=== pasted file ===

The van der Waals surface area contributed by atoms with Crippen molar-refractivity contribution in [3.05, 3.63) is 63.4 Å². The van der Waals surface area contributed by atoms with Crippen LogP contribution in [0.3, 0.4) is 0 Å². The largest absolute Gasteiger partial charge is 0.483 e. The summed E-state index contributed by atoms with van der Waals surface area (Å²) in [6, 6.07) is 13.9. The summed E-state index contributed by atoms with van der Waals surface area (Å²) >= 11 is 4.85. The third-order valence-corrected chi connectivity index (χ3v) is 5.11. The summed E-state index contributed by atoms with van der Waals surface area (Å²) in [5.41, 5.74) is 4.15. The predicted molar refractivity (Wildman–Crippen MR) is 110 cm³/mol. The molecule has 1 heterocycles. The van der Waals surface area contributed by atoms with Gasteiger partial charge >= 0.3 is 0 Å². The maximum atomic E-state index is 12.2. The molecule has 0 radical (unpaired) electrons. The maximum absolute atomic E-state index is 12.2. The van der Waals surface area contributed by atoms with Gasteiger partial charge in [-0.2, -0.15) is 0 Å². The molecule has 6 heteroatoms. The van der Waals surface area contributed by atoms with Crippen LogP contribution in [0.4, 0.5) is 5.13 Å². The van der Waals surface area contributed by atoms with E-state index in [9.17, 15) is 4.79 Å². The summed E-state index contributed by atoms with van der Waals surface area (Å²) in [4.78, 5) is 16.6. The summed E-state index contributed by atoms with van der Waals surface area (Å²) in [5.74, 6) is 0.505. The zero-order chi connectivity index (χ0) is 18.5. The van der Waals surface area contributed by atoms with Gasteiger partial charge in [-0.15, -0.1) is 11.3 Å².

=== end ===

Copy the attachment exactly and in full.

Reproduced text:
The van der Waals surface area contributed by atoms with Crippen molar-refractivity contribution in [3.05, 3.63) is 63.4 Å². The van der Waals surface area contributed by atoms with Crippen LogP contribution in [0.3, 0.4) is 0 Å². The largest absolute Gasteiger partial charge is 0.483 e. The summed E-state index contributed by atoms with van der Waals surface area (Å²) in [6, 6.07) is 13.9. The summed E-state index contributed by atoms with van der Waals surface area (Å²) >= 11 is 4.85. The third-order valence-corrected chi connectivity index (χ3v) is 5.11. The summed E-state index contributed by atoms with van der Waals surface area (Å²) in [5.41, 5.74) is 4.15. The predicted molar refractivity (Wildman–Crippen MR) is 110 cm³/mol. The molecule has 1 heterocycles. The van der Waals surface area contributed by atoms with Gasteiger partial charge >= 0.3 is 0 Å². The maximum atomic E-state index is 12.2. The molecule has 0 radical (unpaired) electrons. The maximum absolute atomic E-state index is 12.2. The van der Waals surface area contributed by atoms with Gasteiger partial charge in [-0.2, -0.15) is 0 Å². The molecule has 6 heteroatoms. The van der Waals surface area contributed by atoms with Crippen LogP contribution in [0.4, 0.5) is 5.13 Å². The van der Waals surface area contributed by atoms with E-state index in [9.17, 15) is 4.79 Å². The summed E-state index contributed by atoms with van der Waals surface area (Å²) in [4.78, 5) is 16.6. The summed E-state index contributed by atoms with van der Waals surface area (Å²) in [5.74, 6) is 0.505. The zero-order chi connectivity index (χ0) is 18.5. The van der Waals surface area contributed by atoms with Gasteiger partial charge in [-0.15, -0.1) is 11.3 Å².